Willie King, Old Memphis


Willie King (2009)

Willie King of Old Memphis, Alabama passed away on March 8 2009. King’s debut album introduced him into the blues world. King’s music was acclaimed by critics worldwide and received awards from Living Blues Magazine for Best Male Blues Artist (2001), Best Blues Album (2000) and Best Contemporary Blues Album (2000).

His grandparents, who were local sharecroppers, raised Willie and his siblings. Music was important to the King family - Willie's grandfather was a gospel singer, and his absent father was an amateur blues musician. Young Willie made a diddley bo by nailing a baling wire to a tree in the yard. By age 9, he had a one-string guitar that he could bring indoors to play at night.

In 1967, Willie King moved to Chicago in an attempt to make more money than he could down South. After a year spent on the West and South Sides, he returned to Old Memphis, Alabama, just across the border from the Mississippi Prairie. A salesman - of shoes, cologne, and other frivolities - Willie traveled the rural roads hawking goods and talking politics.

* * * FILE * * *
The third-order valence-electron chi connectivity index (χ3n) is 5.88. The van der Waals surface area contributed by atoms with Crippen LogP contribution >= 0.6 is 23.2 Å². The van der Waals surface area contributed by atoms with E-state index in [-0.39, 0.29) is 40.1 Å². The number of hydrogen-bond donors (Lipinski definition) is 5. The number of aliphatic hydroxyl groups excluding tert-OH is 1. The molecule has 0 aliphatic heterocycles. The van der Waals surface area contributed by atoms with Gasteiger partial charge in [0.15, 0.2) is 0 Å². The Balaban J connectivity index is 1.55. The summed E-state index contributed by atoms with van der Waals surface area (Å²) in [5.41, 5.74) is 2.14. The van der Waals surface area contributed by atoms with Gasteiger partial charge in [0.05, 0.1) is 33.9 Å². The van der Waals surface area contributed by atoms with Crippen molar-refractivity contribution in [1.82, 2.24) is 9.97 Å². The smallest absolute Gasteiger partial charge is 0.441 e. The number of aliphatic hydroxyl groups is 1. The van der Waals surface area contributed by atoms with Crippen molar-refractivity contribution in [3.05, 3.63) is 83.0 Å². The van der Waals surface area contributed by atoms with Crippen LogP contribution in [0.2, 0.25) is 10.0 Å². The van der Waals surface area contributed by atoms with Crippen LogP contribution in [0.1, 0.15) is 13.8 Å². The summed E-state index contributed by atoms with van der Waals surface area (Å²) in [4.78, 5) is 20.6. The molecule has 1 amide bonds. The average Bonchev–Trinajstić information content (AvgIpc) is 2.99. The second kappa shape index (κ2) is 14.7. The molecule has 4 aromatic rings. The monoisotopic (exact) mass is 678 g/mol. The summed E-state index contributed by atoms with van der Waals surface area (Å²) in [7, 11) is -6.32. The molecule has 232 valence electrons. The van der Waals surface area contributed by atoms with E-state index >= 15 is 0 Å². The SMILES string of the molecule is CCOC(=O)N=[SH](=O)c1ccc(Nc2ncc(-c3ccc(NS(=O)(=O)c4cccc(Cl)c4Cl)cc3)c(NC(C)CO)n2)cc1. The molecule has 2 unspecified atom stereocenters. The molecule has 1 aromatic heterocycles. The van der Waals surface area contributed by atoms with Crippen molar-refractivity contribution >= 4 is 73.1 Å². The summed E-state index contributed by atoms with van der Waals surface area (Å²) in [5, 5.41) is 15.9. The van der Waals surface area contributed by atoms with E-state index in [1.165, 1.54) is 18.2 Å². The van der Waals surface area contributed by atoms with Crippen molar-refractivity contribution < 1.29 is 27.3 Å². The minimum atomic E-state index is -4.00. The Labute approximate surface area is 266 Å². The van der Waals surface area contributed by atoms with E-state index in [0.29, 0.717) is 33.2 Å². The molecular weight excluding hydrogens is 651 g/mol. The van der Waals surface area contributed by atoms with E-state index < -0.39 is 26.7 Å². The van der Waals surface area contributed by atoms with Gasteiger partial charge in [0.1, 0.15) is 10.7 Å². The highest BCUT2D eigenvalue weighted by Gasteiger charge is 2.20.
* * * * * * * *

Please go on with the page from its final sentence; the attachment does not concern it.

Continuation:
Willie King at Bettie's Place

Choosing not to work under the "old system" of unequal treatment, King joined the civil rights movement near the end of the decade. In 1987, a chance meeting at a festival in Eutaw, Alabama, blew Rooster Blues founder Jim O'Neal away: According to O'Neal, King's "juke-joint musical style and political lyrics knocked me down." The two kept in touch for the next 13 years, during which O'Neal relocated his label, and King concentrated on his own community, forging relationships with local youth through a blues education program, through his organization The Rural Members Association.

Alabama Arts Radio Program of a 2003 Interview with Willie King by Rebecca Ryals